In case you missed part 2 of “Moneyball” and Real Estate, click here.
Reduce Your Risk, Eliminate Bad Locations
Now that we have explained to you “Moneyball” and have shown you a demonstration of the 3L Score it’s time to put our service to use in a real life situation.
Scott and Gina Smith are the owners of a InkWrap from Lake Havasu, AZ. They are the makers of auto, boat, RV, off-road vehicle wrap graphics using premium vinyl wrap material. They create premium, high resolution consumer wraps for car and truck owners, and premium commercial wraps and fleet graphics for the the advertising and outdoor promotions industries.
Scott and Gina have decided that it’s time to start evaluating the possibility of opening a second retail location and are thinking of looking at Las Vegas as a possible destination. They have allowed us to assist them during their initial research stage.
InkWrap – It’s not a wrap, until its and InkWrap!
501 N Lake Havasu Ave Ste 106
Lake Havasu City, AZ 86403
Phone – 928-846-5148
Website – www.inkwrap.com
Email – email@example.com
Business Owner, Age 28-50, College Degree
Our business is generated from a combination of “Small Town” word of mouth, local advertising, combined with a high traffic location.
We are competitive, but on the higher end, we sell our quality and design.
Space Requirements for Las Vegas: 1,000 to 1,500 SF of retail space in either a Neighborhood or Community center. Ideally this new location would have a drugstore or grocery store as the main anchor tenant and have a high daytime employment population.
The Real Estate Challenge
Like many small business owners who are in their initial research stages, Scott and Gina are not working with a commercial real estate broker and instead are using many of the free services available online to start their search. Using the free Loopnet search they have determined that there are approximately 59 locations currently available on the market matching their search criteria (1,000-1,500 SF retail space in a community or neighborhood center.) Scott and Gina would like to narrow their search results down to 10 to 15 locations before scheduling a visit to Las Vegas.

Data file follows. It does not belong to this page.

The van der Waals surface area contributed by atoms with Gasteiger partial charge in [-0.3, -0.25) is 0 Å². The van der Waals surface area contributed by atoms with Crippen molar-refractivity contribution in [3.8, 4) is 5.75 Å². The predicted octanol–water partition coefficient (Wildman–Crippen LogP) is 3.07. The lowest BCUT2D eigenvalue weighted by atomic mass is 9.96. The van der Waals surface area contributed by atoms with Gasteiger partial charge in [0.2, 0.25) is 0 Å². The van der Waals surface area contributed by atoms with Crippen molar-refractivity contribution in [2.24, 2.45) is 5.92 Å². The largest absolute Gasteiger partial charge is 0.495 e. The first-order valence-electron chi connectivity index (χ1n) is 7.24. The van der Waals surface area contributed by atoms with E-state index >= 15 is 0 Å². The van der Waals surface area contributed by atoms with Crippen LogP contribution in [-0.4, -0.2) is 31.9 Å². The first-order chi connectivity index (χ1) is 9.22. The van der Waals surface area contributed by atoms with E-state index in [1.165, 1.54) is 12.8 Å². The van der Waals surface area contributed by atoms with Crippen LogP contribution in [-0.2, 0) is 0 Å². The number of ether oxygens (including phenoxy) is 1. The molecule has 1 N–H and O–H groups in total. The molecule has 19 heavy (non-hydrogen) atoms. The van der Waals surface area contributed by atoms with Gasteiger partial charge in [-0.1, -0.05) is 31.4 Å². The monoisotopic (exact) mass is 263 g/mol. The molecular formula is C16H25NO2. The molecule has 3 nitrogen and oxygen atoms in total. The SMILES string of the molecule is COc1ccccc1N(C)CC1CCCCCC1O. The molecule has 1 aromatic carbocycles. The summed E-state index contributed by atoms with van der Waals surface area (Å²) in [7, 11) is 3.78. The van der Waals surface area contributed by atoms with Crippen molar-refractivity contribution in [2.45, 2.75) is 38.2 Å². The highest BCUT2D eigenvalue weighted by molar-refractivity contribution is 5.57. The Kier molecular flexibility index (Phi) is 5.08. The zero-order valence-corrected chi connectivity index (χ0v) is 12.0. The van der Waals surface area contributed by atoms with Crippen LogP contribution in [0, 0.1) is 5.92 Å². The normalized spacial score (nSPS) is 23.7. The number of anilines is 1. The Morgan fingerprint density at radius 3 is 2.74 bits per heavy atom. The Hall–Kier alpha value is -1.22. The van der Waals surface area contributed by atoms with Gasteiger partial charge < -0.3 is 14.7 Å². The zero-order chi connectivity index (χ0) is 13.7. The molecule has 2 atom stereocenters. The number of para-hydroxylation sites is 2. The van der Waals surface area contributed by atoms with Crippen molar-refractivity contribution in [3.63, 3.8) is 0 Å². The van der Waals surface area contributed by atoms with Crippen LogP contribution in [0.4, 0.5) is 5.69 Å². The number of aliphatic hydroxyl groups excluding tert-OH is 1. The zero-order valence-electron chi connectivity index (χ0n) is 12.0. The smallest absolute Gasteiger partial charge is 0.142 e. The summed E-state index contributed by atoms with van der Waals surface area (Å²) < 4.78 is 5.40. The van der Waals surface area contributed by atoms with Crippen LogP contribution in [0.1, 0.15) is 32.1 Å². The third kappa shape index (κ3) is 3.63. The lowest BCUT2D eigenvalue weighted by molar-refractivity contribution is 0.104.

Step 1 – Reduce Your Risk, Eliminate Bad Locations
A common fear amongst many business owners in today’s economic environment is that they opened their business in the wrong location. We’ll recall an excerpt from our previous blog post titled “Retail Business Planning” (read the full article here):
“Although a great location may not guarantee success, a bad location will almost always guarantee failure. A new retail business needs to be where the customers are. You want a location with a reasonable degree of security, access to public transportation for your customers and employees, adequate parking for commercial as well as personal vehicles, room for an office, and that all-important sales space. Where you locate will determine the hours you keep, who your clientele is, and what types of promotions you do. Also, where you set up shop will impact how long it will take you to grow. Luckily, you have lots of options.”
In terms of reducing risk, the first step that Scott and Gina need to take is to eliminate perceived “bad locations” from their search results. With the assistance of the Stability Strength Score as discussed in Part 2 of “Moneyball” and Real Estate we can quickly evaluate all of the locations in our search results. Scott and Gina have determined that any location with a Stability Strength Score that is 55 or lower (40-55=Unstable, 40 or below = Very Unstable, download the 3L Score Dictionary) should immediately be eliminated.
Here are the properties that will be eliminated from our search results (click on the image to see a larger version):
The process discussed above allowed us to eliminate 20 of the 59 properties in our search results, leaving us with 39 to still go through.
Step 2 – Are your customers willing and able to spend money today?
Imagine your own neighborhood and the local geographies your friends live in. What you experience and what you see and hear about those around you impacts how you think of the future and influence your spending decisions today.
Perhaps, many of the homes in your neighborhood are “underwater,” and those that are selling are often sold at a loss. There are noticeably more “For Sale” signs standing in yards waiting for a viable offer. You now see vacant homes in your neighborhood, and maybe more in the neighborhoods around you. Compared to last year, maybe more of your neighbors have either lost their job or have had their wages and hours cut. Your closest friend, like you, is bringing more work home on her computer at night, but not getting paid more. She calls it “job insurance.” She’s worried because hardworking capable friends can’t find work, and they are looking. You hear numerous similar anecdotal stories at local school sports events, cocktail parties, church and other places.